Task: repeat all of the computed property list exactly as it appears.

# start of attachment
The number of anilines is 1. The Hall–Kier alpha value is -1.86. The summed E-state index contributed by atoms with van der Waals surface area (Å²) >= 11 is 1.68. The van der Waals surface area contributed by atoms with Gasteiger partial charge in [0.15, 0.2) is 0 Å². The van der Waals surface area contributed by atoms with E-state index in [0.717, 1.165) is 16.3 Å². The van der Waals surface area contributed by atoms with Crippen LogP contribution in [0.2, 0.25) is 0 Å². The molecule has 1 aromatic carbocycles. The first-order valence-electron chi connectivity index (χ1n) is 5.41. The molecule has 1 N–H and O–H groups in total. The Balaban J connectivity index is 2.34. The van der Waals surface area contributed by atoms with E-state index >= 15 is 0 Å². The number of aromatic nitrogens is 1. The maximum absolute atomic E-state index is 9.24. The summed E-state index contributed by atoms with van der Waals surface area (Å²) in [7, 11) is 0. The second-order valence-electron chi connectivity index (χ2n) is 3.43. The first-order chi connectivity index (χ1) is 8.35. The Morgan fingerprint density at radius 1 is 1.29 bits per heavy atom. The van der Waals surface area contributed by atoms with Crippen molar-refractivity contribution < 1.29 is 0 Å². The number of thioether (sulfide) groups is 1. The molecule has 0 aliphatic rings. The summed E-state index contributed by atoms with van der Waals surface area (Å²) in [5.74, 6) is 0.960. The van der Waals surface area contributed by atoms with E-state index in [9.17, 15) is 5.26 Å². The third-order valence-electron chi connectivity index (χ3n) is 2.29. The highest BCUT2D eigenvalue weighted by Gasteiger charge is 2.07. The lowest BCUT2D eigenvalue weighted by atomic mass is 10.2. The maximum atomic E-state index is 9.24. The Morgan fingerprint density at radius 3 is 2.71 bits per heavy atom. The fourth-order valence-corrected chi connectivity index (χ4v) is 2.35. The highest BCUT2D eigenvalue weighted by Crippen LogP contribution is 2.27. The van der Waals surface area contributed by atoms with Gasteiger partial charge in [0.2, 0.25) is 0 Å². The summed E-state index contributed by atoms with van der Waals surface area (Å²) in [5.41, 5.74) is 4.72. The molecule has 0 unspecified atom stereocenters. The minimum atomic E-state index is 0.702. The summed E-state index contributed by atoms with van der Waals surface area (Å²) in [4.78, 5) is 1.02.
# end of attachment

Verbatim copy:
The number of anilines is 1. The Hall–Kier alpha value is -1.86. The summed E-state index contributed by atoms with van der Waals surface area (Å²) >= 11 is 1.68. The van der Waals surface area contributed by atoms with Gasteiger partial charge in [0.15, 0.2) is 0 Å². The van der Waals surface area contributed by atoms with E-state index in [0.717, 1.165) is 16.3 Å². The van der Waals surface area contributed by atoms with Crippen LogP contribution in [0.2, 0.25) is 0 Å². The molecule has 1 aromatic carbocycles. The first-order valence-electron chi connectivity index (χ1n) is 5.41. The molecule has 1 N–H and O–H groups in total. The Balaban J connectivity index is 2.34. The van der Waals surface area contributed by atoms with E-state index >= 15 is 0 Å². The number of aromatic nitrogens is 1. The maximum absolute atomic E-state index is 9.24. The summed E-state index contributed by atoms with van der Waals surface area (Å²) in [7, 11) is 0. The second-order valence-electron chi connectivity index (χ2n) is 3.43. The first-order chi connectivity index (χ1) is 8.35. The Morgan fingerprint density at radius 1 is 1.29 bits per heavy atom. The van der Waals surface area contributed by atoms with Crippen molar-refractivity contribution < 1.29 is 0 Å². The number of thioether (sulfide) groups is 1. The molecule has 0 aliphatic rings. The summed E-state index contributed by atoms with van der Waals surface area (Å²) in [5.74, 6) is 0.960. The van der Waals surface area contributed by atoms with E-state index in [9.17, 15) is 5.26 Å². The third-order valence-electron chi connectivity index (χ3n) is 2.29. The highest BCUT2D eigenvalue weighted by Gasteiger charge is 2.07. The lowest BCUT2D eigenvalue weighted by atomic mass is 10.2. The maximum atomic E-state index is 9.24. The Morgan fingerprint density at radius 3 is 2.71 bits per heavy atom. The fourth-order valence-corrected chi connectivity index (χ4v) is 2.35. The highest BCUT2D eigenvalue weighted by Crippen LogP contribution is 2.27. The van der Waals surface area contributed by atoms with Gasteiger partial charge in [0.2, 0.25) is 0 Å². The summed E-state index contributed by atoms with van der Waals surface area (Å²) in [5.41, 5.74) is 4.72. The molecule has 0 unspecified atom stereocenters. The minimum atomic E-state index is 0.702. The summed E-state index contributed by atoms with van der Waals surface area (Å²) in [4.78, 5) is 1.02.